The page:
1Department of Urology, Children's Hospital of Chongqing Medical University, Chongqing, China
2Wake Forest Institute for Regeneration Medicine, Winston-Salem, NC, USA
#Jiaqiang Chu and Wenjun Ma are shared with the first author due to equal contribution
*Address for Correspondence:
Dr. Guanghui Wei, Department of Urology,Children's Hospital of Chongqing Medical University, Chongqing, China
Dr. Yuanyuan Zhang, Wake Forest Institute for Regeneration Medicine, Winston-Salem, NC, USA. Tel: 336-713-1189.
Dates: Submitted: 30 November 2015; Approved: 10 December 2015; Published: 04 January 2016
Citation this article: Chu J, Ma W, Gong M, Zhang D, Xiong G, et al. Urine Derived Stem Cells as a Novel Cell Source for Urethral Tissue Regeneration. Am J Urol Res. 2016;1(1): 003-005
Copyright: © 2016 Chu J, et al. This is an open access article distributed under the Creative Commons Attribution License, which permits unrestricted use, distribution, and reproduction in any medium, provided the original work is properly cited.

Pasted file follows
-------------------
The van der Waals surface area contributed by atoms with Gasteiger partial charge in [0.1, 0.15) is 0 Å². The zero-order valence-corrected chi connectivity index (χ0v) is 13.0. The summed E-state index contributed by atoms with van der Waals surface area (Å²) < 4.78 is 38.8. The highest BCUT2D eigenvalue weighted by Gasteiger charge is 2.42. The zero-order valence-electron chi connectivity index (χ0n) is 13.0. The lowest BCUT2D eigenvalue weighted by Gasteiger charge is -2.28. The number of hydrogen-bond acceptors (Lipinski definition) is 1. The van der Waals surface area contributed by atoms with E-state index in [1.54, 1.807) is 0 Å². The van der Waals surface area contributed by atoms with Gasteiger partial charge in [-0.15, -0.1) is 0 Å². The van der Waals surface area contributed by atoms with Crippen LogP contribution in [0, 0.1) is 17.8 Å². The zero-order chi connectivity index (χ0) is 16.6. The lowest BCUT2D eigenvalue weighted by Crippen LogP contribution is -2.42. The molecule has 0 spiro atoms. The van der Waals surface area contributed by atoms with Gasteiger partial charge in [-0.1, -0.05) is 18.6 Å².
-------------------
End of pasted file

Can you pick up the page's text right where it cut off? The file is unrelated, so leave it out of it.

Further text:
As a tubularized organ in the distal portion of the urinary tract, the urethra can often develop strictures due to congenital defects (e.g. hypospadias), injury, and infections. In particular, urethral stricture is a common urological problem in men. Urethral strictures thus present a significant economic impact and burden, because they are relatively frequent and repeated surgical intervention is often needed. The main causes of urethral stricture are trauma to the urethra, gonorrheal infection and idiopathic inflammatory diseases. Trauma, such as straddle injuries, pelvic bone fracture and iatrogenic injures (e.g. urinary catheterization or other instrumentation and complications due to irradiation for prostate cancer) can result in strictures of the anterior and/or posterior segments of urethra. Urethral stricture often results in scar tissue formation and poor blood supply in or around the urethra, which leads to fibrosis and changes in collagen deposition, or in the ratio of smooth muscle to extracellular matrix in the underlying tissue. Strictures can block the flow of urine and as a result, they cause a high incidence of associated complications. These complications include acute urinary retention, irritation on voiding, recurrent urinary tract infections, bladder or urethral stones, hydronephrosis, and renal failure.